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A whale watcher out of Monterey, California recorded a huge pod of dolphins leaping away from several hungry orcs.
     USA TODAY

The great white shark may not be the ocean's top predator after all.

In the research published Tuesday in Nature, the researchers found white sharks not only fled from killer whales when they arrived at a marine sanctuary near San Francisco but cleared out until the next season.

"When confronted by orcs, white sharks will immediately vacate their preferred hunting ground and will not return for up to a year, even though the orcs are only passing through," said Salvador Jorgensen, Senior Research Scientist at Monterey Bay Aquarium and Leader of the study.

Minutes after orcs appeared to be feeding on elephant seals, researchers said white sharks began to be swimming offshore or crowding together in other colonies of the colony farther along the coast

Some of the white sharks that usually dominate the The sanctuary stretch more than 18 feet long, said Monterey Bay Aquarium scientist Scot Anderson.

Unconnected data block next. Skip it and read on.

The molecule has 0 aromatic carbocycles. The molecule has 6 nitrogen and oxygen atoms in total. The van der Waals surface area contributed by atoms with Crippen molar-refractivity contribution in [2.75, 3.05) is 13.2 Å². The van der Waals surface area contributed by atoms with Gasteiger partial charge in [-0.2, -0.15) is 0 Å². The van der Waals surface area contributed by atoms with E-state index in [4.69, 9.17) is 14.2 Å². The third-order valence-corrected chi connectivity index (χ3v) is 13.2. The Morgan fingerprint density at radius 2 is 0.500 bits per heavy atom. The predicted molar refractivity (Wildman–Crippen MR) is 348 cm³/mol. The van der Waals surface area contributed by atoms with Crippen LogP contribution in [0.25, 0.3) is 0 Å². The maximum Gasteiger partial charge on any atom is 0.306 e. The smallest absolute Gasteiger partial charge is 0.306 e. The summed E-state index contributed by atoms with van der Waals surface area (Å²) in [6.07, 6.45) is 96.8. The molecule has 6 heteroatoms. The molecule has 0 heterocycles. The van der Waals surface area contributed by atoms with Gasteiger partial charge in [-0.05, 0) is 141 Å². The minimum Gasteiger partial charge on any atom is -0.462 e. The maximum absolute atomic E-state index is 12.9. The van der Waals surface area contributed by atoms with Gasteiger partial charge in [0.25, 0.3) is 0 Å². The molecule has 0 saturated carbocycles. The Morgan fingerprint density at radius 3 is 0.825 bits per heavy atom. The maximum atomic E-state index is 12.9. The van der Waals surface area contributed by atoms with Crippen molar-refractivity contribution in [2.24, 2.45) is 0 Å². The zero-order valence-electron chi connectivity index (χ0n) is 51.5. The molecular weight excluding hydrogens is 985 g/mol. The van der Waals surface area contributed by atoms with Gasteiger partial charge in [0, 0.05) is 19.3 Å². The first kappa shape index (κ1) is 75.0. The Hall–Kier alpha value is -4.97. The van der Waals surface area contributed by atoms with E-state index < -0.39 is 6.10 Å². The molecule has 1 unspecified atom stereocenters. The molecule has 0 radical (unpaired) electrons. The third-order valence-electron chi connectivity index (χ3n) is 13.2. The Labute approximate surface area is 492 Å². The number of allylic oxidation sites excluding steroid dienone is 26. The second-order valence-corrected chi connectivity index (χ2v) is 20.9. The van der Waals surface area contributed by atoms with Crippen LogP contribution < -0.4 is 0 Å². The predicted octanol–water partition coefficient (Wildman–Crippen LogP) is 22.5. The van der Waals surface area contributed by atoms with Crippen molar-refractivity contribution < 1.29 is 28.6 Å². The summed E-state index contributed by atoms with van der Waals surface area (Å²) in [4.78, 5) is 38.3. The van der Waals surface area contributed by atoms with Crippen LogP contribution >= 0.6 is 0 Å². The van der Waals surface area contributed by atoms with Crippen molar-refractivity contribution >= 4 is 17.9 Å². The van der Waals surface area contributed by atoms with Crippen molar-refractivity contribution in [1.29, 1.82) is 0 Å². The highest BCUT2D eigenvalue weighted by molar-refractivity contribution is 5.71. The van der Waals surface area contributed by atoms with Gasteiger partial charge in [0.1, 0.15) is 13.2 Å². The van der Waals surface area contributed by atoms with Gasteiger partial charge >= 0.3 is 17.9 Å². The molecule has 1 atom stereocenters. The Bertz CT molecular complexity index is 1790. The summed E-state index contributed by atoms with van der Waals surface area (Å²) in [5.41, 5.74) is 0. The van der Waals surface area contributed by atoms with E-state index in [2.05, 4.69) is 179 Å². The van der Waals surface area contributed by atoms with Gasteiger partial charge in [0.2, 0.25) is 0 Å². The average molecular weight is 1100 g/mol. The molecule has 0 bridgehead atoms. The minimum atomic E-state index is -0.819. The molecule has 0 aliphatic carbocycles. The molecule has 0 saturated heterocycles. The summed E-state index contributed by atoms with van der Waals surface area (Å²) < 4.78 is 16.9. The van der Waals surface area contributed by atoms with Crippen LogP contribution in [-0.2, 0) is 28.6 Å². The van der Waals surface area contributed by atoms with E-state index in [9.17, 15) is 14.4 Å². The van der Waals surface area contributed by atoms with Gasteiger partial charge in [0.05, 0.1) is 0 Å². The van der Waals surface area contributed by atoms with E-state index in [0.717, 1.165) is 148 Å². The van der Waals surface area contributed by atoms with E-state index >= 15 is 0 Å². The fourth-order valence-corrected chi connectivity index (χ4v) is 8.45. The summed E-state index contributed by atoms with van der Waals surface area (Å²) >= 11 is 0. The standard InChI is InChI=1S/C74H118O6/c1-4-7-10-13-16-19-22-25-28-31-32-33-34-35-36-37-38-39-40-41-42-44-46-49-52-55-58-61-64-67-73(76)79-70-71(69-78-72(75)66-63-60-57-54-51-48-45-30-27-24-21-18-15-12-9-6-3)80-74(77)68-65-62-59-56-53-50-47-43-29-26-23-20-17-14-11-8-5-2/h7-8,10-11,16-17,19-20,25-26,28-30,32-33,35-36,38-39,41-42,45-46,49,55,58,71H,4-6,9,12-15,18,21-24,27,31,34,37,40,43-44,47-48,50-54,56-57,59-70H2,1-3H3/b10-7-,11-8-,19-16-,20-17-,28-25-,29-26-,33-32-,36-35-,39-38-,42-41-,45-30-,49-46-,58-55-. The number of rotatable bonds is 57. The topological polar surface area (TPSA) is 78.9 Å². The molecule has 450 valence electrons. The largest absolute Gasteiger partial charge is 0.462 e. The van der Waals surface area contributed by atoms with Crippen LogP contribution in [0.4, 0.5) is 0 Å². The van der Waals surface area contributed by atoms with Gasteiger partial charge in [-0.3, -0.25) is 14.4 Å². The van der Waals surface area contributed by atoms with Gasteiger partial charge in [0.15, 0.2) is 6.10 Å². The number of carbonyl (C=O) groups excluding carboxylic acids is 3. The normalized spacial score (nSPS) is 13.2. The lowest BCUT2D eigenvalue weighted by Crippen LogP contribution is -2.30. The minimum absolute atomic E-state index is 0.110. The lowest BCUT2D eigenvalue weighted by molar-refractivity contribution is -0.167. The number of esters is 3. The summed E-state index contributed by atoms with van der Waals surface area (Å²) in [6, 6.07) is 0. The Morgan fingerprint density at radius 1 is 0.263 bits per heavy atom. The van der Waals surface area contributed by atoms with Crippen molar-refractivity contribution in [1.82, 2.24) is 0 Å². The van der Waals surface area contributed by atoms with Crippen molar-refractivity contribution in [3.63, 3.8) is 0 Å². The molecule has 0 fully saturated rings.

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Researchers compared data from electronic tracking tags on sharks and field observations of orca sightings. The predators do not often encounter each other at the Greater Farallones National Marine Sanctuary, researchers said, because orcas only visit the area occasionally while white hawks usually gather for more than a month each fall.

Elephant seals also benefited from the interaction , the study found, suffering from four to seven times less attacks in the years, white sharks fled. Researchers looked at 27 years of seal, orca, and shark surveys in the area in addition to 165 white sharks tagged between 2006 and 2013.

"After the orcs show, we do not see a single shark and there are no more kills, "Anderson said.

The study did not conclude whether these orcas hunted white sharks or bullied their competition, but Jorgensen said the research shows how interactions between top predators affect food chains.

Dynamics between marine predators is harder to observe than those on land, he added, noting that it may take longer to understand the relationship between orcs and white sharks because they meet so infrequently.

"We do not usually think about how fear and risk aversion may play a role in shaping where large predators hunt and how that influences ocean ecosystems," Jorgensen said. "It turns out these risk effects are very strong even for large predators like white sharks – strong enough to redirect their hunting activity to less preferred but safe areas."

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